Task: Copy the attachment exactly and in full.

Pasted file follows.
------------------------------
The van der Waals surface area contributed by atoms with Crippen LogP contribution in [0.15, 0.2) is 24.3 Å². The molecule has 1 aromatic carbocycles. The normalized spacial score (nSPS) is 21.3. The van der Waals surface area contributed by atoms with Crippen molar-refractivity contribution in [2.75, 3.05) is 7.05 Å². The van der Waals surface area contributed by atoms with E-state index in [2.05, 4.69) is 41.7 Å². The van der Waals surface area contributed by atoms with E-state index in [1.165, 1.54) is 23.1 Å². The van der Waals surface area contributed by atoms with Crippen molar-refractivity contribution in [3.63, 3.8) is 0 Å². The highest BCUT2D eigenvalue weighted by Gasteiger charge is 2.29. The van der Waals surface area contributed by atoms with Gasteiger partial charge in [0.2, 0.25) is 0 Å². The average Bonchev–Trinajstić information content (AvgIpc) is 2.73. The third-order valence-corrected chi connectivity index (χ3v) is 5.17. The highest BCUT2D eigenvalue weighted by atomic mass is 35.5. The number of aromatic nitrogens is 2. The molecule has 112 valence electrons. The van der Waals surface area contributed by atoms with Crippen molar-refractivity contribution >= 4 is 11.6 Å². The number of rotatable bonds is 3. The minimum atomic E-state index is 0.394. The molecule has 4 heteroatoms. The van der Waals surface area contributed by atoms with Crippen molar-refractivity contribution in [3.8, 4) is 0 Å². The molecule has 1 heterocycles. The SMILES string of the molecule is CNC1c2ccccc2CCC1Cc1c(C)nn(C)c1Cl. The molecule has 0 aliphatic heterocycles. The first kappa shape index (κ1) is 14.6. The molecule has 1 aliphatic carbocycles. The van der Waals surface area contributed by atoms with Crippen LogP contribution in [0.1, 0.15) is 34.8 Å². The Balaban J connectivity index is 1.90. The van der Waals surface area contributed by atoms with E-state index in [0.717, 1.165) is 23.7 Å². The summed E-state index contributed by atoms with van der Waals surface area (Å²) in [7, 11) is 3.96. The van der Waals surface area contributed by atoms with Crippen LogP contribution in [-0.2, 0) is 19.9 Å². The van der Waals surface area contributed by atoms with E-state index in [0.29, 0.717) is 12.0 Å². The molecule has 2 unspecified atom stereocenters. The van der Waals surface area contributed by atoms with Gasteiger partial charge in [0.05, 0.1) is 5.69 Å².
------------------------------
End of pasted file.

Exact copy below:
The van der Waals surface area contributed by atoms with Crippen LogP contribution in [0.15, 0.2) is 24.3 Å². The molecule has 1 aromatic carbocycles. The normalized spacial score (nSPS) is 21.3. The van der Waals surface area contributed by atoms with Crippen molar-refractivity contribution in [2.75, 3.05) is 7.05 Å². The van der Waals surface area contributed by atoms with E-state index in [2.05, 4.69) is 41.7 Å². The van der Waals surface area contributed by atoms with E-state index in [1.165, 1.54) is 23.1 Å². The van der Waals surface area contributed by atoms with Crippen molar-refractivity contribution in [3.63, 3.8) is 0 Å². The highest BCUT2D eigenvalue weighted by Gasteiger charge is 2.29. The van der Waals surface area contributed by atoms with Gasteiger partial charge in [0.2, 0.25) is 0 Å². The average Bonchev–Trinajstić information content (AvgIpc) is 2.73. The third-order valence-corrected chi connectivity index (χ3v) is 5.17. The highest BCUT2D eigenvalue weighted by atomic mass is 35.5. The number of aromatic nitrogens is 2. The molecule has 112 valence electrons. The van der Waals surface area contributed by atoms with Crippen molar-refractivity contribution >= 4 is 11.6 Å². The number of rotatable bonds is 3. The minimum atomic E-state index is 0.394. The molecule has 4 heteroatoms. The van der Waals surface area contributed by atoms with Crippen molar-refractivity contribution in [3.8, 4) is 0 Å². The molecule has 1 heterocycles. The SMILES string of the molecule is CNC1c2ccccc2CCC1Cc1c(C)nn(C)c1Cl. The molecule has 0 aliphatic heterocycles. The first kappa shape index (κ1) is 14.6. The molecule has 1 aliphatic carbocycles. The van der Waals surface area contributed by atoms with Crippen LogP contribution in [0.1, 0.15) is 34.8 Å². The Balaban J connectivity index is 1.90. The van der Waals surface area contributed by atoms with E-state index in [0.717, 1.165) is 23.7 Å². The summed E-state index contributed by atoms with van der Waals surface area (Å²) in [7, 11) is 3.96. The van der Waals surface area contributed by atoms with Crippen LogP contribution in [-0.2, 0) is 19.9 Å². The van der Waals surface area contributed by atoms with E-state index in [0.29, 0.717) is 12.0 Å². The molecule has 2 unspecified atom stereocenters. The van der Waals surface area contributed by atoms with Gasteiger partial charge in [0.05, 0.1) is 5.69 Å².